Gabapentin for Dogs: Uses and Dosage
Gabapentin is a human drug that has been prescribed in recent times by some veterinarians to treat certain medical problems in dogs. Let’s go deeper into the nature of this drug, as there are many questions that may arise among owners about its composition of gabapentin for dogs, its use, and possible side effects.
Before continuing, we should make it clear that it isn’t recommended to medicate pets without an expert’s authorization. This is even more inadvisable when it comes to remedies for human use.
Because of this, the dosage should always be calculated by the veterinarian, considering the conditions, weight, breed, and size of the animal, among other factors. Otherwise, this practice could be fatal.
What is gabapentin for dogs?
Gabapentin belongs to the group of gabapentinoids, which are related to the neurotransmitter GABA (gammaaminobutyric acid). According to Mayo Clinic, this drug has antiepileptic action in humans, so it’s used in the treatment of seizures, neuropathies, and different neurological and psychological diseases.
This drug’s exact mechanism hasn’t been identified, but it’s believed to inhibit the release of excitatory neurotransmitters in the brain.
Specialists have observed that the function of this drug interrupts the uptake of the substance P by the nerves, which is responsible for signaling pain. It also promotes the release of noradrenaline, which, together with the above, efficiently reduces the perception of pain.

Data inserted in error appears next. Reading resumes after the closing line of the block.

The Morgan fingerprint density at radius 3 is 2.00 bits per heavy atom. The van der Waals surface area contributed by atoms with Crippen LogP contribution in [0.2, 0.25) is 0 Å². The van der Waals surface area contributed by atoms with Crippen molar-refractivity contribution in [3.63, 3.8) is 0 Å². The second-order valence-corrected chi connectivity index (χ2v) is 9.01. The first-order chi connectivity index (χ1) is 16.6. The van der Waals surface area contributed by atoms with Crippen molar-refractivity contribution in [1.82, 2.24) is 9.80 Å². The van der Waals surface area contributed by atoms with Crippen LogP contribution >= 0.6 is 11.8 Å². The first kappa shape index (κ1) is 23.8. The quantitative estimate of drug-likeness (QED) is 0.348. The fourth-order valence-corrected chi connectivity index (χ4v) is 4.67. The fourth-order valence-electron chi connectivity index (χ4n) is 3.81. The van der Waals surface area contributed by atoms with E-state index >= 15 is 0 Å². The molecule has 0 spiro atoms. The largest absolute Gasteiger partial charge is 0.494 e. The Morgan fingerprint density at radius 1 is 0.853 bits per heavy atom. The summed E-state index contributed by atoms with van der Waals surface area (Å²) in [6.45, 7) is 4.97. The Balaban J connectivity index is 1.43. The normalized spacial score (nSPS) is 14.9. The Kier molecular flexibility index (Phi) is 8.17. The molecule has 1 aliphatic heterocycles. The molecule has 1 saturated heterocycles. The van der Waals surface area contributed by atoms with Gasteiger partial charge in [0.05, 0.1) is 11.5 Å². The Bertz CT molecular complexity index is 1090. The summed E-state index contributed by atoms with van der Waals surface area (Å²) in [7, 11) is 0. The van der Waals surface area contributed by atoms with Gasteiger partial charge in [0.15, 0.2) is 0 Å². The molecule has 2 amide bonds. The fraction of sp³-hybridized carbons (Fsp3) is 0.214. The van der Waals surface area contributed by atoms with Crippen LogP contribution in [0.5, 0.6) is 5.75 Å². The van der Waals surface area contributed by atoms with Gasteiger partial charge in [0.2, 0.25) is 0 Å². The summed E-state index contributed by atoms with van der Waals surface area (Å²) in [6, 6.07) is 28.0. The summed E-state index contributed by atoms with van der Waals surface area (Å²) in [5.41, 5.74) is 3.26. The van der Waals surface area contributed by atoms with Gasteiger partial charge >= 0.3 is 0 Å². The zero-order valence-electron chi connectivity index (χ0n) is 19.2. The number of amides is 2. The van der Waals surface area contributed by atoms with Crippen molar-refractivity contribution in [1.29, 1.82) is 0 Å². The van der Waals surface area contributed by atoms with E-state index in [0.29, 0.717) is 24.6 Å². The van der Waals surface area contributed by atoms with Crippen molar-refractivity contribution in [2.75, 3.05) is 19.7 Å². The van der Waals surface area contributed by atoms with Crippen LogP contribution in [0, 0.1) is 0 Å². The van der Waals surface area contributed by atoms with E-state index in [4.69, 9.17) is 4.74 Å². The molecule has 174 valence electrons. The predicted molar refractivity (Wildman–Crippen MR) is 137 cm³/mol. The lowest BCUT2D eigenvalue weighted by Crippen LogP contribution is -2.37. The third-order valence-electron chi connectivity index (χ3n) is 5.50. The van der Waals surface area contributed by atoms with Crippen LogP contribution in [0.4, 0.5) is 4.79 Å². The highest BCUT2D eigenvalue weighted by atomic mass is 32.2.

As mentioned above, this drug has been manufactured for use in humans. However, the efficacy it has demonstrated in dogs has led it to be prescribed by veterinarians, although this practice isn’t approved by the US Food and Drug Administration (FDA).
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What is gabapentin for dogs used for?
As with humans, gabapentin for dogs is used to treat certain diseases of a nervous nature. These include seizures, pain, and even anxiety. In the following points, we’ll explain its action in each case.
1. Prevents seizures
Gabapentin is used as an adjunctive therapy to prevent complex or refractory partial seizures in dogs. It’s often prescribed especially for dogs in cases where other medications have already been tried and aren’t fully effective.
In fact, some research that sampled 11 dogs diagnosed with refractory idiopathic epilepsy reported that in 6 of the dogs treated with gabapentin there was a reduction in the number of seizures per week of 50%. For this reason, its use is considered effective in canines.
2. Gabapentin to control pain in dogs
Another of the most outstanding uses of this medicine in canines has to do with pain control. According to scientific research, gabapentin should be the first choice in the treatment of neuropathic and oncologic pain. It can be the sole treatment, or part of a multimodal approach.
It has also been shown to be effective in the treatment of postoperative pain and pain associated with degenerative joint disease. In fact, according to medical criteria, it reports good results in combination with analgesics, non-steroidal anti-inflammatory drugs, and opioids.
3. Relieves symptoms of anxiety
Although science needs to research a little further, there’s some data that suggests that gabapentin helps to decrease anxiety in dogs and cats. If you suspect that your dogs are suffering from this disorder, don’t medicate them at home. You should first consult an expert for them to make a diagnosis and prescribe the relevant drug according to the symptoms and the origin of the problem.